How to Add Piping to Your Sewing Projects

Adding embellishment to projects can be time consuming and frustrating and if there's anything I've learned through my years of sewing and knitting, it's that when you have the right tools, your project goes that much more smoothly.  That's why there are 32 feet in our 32 piece presser foot sets--each of those feet has a purpose to move your project along smoothly.  

Many of the feet in the presser foot set help add trim and embellishment without damaging your machine or needle.  Today I'll focus on how to use the Piping Foot (also called the Round Bead Foot) as I recently needed it to create decorative trim on a project for a newly toothless niece--a tooth pillow.

If you have the 32 Piece set, you can also use the Double Welting Foot (shown at the right) to add piping, depending on the size of the piping you are trying to add.  

  Round Bead FootDouble Welting Foot

How to Add Piping to Your Sewing Projects

Supplies & Tools:

  • 2 x 8" square quilting cotton (pillow front & back)
  • 2.5" x 2.5" square in contrast fabric for the tooth pocket
  • 32" cotton cording (mine was 6/32")
  • 32" x 2" strip of contrast fabric
  • polyfil stuffing
  • thread to match
  • Piping Foot (available in our 32 piece set here)
  • Sewing Machine
  • Seam ripper
  • Scissors or snips
  • pins or Clever Clips

Watch the full video here: 



1. Embroider your tooth pocket.  My machine has an alphabet function, and so I broke out the instruction book to learn how to add lettering to my pocket.  You could also hand-embroider, use fabric markers, or leave it plain.  You know your gift recipient best!  After embroidering (if you choose to do so), fold the sides of the pocket in, and stitch to the pillow front, remembering to leave the top open for the Tooth Fairy!

2. Make your piping.  Yes, you can buy pre-made piping (or cording), but sometimes it's fun to match it with your project.  

A. Lay your fabric strip right side down, and place your cording in the middle.

B. Fold the raw edges of the strip to each other (the right side will be showing).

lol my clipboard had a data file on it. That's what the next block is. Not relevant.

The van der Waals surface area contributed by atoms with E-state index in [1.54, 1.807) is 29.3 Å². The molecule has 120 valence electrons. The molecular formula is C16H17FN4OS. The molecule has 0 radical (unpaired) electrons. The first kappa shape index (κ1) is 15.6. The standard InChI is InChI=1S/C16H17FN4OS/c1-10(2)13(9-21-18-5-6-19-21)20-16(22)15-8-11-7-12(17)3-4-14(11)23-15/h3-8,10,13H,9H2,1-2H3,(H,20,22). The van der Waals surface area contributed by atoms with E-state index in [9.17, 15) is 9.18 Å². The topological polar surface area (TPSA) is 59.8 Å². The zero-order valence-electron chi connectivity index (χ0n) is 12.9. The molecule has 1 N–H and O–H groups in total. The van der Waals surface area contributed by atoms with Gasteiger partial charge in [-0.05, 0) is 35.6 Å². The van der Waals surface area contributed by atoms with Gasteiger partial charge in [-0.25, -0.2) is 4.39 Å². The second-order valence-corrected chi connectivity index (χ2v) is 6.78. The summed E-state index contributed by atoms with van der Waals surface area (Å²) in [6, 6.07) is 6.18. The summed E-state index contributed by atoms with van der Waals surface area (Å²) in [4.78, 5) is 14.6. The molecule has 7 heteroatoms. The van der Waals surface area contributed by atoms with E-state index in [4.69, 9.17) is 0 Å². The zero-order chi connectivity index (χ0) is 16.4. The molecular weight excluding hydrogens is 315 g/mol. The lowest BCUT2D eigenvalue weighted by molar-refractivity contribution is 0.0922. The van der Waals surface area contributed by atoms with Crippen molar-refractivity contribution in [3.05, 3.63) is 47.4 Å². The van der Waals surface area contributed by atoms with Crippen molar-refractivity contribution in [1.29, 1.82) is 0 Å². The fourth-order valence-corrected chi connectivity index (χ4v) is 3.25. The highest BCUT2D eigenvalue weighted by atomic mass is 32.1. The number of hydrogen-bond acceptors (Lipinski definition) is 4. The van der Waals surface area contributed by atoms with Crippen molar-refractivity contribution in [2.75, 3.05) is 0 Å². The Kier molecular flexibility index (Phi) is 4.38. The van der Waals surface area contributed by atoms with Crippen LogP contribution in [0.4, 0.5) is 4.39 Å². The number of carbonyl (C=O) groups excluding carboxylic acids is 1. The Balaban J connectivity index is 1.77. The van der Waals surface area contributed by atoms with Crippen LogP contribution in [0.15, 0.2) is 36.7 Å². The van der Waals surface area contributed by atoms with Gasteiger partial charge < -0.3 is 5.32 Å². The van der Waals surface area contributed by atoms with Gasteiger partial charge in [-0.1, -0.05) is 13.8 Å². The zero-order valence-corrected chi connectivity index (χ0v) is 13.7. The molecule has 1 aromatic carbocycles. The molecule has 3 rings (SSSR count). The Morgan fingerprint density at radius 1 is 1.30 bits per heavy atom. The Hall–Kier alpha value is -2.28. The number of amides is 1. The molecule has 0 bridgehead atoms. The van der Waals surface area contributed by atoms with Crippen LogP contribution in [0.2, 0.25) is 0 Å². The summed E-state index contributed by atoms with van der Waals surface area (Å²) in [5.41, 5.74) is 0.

C. Install your piping foot on your sewing machine.  The piping foot has a channel for the piping, and you may need to adjust your needle position so that you're sewing next to (not on) the cording.  

3. Attach the piping to the right side of your front pillow piece.  Start in the middle of one of the sides, and pin (or clip) all the way around. When you get to the corner, with your snips, cut an angle out of the piping (but don't cut the seam); this will allow the piping to round the corner nicely.

When you get to the starting point, you'll cut the excess piping leaving about a 1.5" overlay.  With your seam ripper, open up the piping and cut the actual cord (not the fabric) so that it meets the piping at the beginning.  With your seam ripper, take out a few of the stitches on the other side of the piping.  Fold the excess fabric onto itself and over the start of the piping (so that that raw edge is covered).  Pin in place. 

4. Stitch the piping to the pillow front, using your piping foot.  Pivoting around the corners is tricky (because of the channel, so you may want to backstitch and reposition the piece at each corner. 

5. Repeat steps 3 and 4 (pinning and sewing) with the pillow back, remembering to leave about a 3" opening along the bottom edge to turn the piece right side out.

6. Stuff the pillow with polyfil. Pin the opening shut, and stitch closed.

WOOT!  The Tooth Fairy will thank you for making her job that much easier!


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